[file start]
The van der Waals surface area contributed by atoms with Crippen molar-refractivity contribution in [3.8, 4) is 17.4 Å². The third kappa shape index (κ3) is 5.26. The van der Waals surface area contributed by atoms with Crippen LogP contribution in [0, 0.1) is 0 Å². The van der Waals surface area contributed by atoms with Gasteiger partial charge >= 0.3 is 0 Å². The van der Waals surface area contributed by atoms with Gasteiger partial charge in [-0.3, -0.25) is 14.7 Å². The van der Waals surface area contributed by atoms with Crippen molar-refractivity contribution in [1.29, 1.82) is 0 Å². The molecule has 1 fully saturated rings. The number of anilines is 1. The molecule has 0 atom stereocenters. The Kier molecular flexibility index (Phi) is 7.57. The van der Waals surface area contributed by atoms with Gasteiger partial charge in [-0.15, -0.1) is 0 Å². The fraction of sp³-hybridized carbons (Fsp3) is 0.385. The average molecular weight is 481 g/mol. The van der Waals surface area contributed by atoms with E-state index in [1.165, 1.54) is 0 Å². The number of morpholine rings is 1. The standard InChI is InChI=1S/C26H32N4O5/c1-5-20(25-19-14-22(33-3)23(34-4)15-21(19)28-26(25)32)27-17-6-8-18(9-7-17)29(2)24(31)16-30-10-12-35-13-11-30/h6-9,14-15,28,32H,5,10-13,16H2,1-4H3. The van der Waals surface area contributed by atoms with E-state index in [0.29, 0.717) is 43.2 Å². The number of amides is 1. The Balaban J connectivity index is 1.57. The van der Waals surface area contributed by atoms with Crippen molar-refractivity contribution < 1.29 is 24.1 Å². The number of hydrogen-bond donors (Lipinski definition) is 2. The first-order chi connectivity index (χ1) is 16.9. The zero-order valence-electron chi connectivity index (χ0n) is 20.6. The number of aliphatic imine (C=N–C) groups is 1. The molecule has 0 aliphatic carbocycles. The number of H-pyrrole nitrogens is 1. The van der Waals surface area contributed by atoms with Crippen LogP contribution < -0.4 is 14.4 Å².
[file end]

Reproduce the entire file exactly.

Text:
The van der Waals surface area contributed by atoms with Crippen molar-refractivity contribution in [3.8, 4) is 17.4 Å². The third kappa shape index (κ3) is 5.26. The van der Waals surface area contributed by atoms with Crippen LogP contribution in [0, 0.1) is 0 Å². The van der Waals surface area contributed by atoms with Gasteiger partial charge >= 0.3 is 0 Å². The van der Waals surface area contributed by atoms with Gasteiger partial charge in [-0.3, -0.25) is 14.7 Å². The van der Waals surface area contributed by atoms with Crippen molar-refractivity contribution in [1.29, 1.82) is 0 Å². The molecule has 1 fully saturated rings. The number of anilines is 1. The molecule has 0 atom stereocenters. The Kier molecular flexibility index (Phi) is 7.57. The van der Waals surface area contributed by atoms with Gasteiger partial charge in [-0.15, -0.1) is 0 Å². The fraction of sp³-hybridized carbons (Fsp3) is 0.385. The average molecular weight is 481 g/mol. The van der Waals surface area contributed by atoms with E-state index in [1.165, 1.54) is 0 Å². The number of morpholine rings is 1. The standard InChI is InChI=1S/C26H32N4O5/c1-5-20(25-19-14-22(33-3)23(34-4)15-21(19)28-26(25)32)27-17-6-8-18(9-7-17)29(2)24(31)16-30-10-12-35-13-11-30/h6-9,14-15,28,32H,5,10-13,16H2,1-4H3. The van der Waals surface area contributed by atoms with E-state index in [0.29, 0.717) is 43.2 Å². The number of amides is 1. The Balaban J connectivity index is 1.57. The van der Waals surface area contributed by atoms with Crippen molar-refractivity contribution < 1.29 is 24.1 Å². The number of hydrogen-bond donors (Lipinski definition) is 2. The first-order chi connectivity index (χ1) is 16.9. The zero-order valence-electron chi connectivity index (χ0n) is 20.6. The number of aliphatic imine (C=N–C) groups is 1. The molecule has 0 aliphatic carbocycles. The number of H-pyrrole nitrogens is 1. The van der Waals surface area contributed by atoms with Crippen LogP contribution < -0.4 is 14.4 Å².